Since it’s Christmas-time, this is your annual reminder that in Catalonia, a traditional part of the nativity scene for the past couple of hundred years or so is the “caganer,” a small figurine of someone taking a crap. It’s become such a prominent tradition that dignitaries such as former US president Barack Obama have been given figurines of themselves as “caganer.”
“Though excrement is gross, for peasants and farmers it’s actually important since it serves as fertilizer. Some think the caganer was originally a portent of good harvest and fortune to come, a type of fertility symbol. “There was the legend that if a countryside man did not put a caganer in the nativity scene, he would have a very bad year collecting vegetables,” Joan Liiteras, a caganer connoisseur, told the BBC. In the words of an old Spanish proverb, “Dung is no saint, but where it falls it works miracles.”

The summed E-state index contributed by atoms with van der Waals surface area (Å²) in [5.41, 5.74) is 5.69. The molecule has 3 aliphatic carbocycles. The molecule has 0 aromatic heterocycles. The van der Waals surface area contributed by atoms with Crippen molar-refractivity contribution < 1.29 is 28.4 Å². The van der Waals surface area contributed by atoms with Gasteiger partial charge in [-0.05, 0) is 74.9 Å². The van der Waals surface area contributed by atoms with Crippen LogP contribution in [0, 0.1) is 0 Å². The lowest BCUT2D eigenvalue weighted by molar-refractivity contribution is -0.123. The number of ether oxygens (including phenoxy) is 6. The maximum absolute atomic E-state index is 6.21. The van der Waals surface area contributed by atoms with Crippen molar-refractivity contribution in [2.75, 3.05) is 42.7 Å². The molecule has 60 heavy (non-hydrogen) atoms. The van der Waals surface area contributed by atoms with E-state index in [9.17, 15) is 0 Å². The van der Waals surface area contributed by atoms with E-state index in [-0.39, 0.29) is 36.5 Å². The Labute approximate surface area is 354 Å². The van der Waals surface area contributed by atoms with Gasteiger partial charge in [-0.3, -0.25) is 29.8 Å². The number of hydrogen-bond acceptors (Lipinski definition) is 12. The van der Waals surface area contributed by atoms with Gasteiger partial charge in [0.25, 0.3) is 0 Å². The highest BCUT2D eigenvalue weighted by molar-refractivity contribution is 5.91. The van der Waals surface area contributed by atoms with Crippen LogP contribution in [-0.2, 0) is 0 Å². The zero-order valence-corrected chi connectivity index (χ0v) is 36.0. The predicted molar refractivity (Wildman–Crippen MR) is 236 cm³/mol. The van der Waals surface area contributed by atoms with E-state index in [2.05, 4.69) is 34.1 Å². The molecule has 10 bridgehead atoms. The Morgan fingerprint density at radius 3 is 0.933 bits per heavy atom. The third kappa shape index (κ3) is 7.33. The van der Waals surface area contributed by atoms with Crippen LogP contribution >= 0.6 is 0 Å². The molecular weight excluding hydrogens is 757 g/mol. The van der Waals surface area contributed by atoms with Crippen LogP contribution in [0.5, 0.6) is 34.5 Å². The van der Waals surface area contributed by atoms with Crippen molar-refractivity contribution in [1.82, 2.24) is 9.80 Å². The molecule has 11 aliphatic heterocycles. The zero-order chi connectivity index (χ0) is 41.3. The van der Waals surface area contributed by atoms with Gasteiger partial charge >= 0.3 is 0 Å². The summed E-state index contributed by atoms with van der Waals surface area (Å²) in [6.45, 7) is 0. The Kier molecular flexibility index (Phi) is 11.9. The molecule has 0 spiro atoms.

There might also be theological reasons for the nativity addition. According to Maureen Tilley, professor of Christianity at Fordham University, the caganer is significant because it’s a reminder of the early Christian belief in the Incarnation: that in order to redeem humanity, God had to be fully embodied (incarnated) in human flesh. And what’s a more unifying human trait than “Everybody Poops”?
“One object recovered from the site, a lump the size of a large dictionary, initially escaped notice amid more exciting finds. Months later, however, at the National Archaeological Museum in Athens, the lump broke apart, revealing bronze precision gearwheels the size of coins. According to historical knowledge at the time, gears like these should not have appeared in ancient Greece, or anywhere else in the world, until many centuries after the shipwreck. The find generated huge controversy.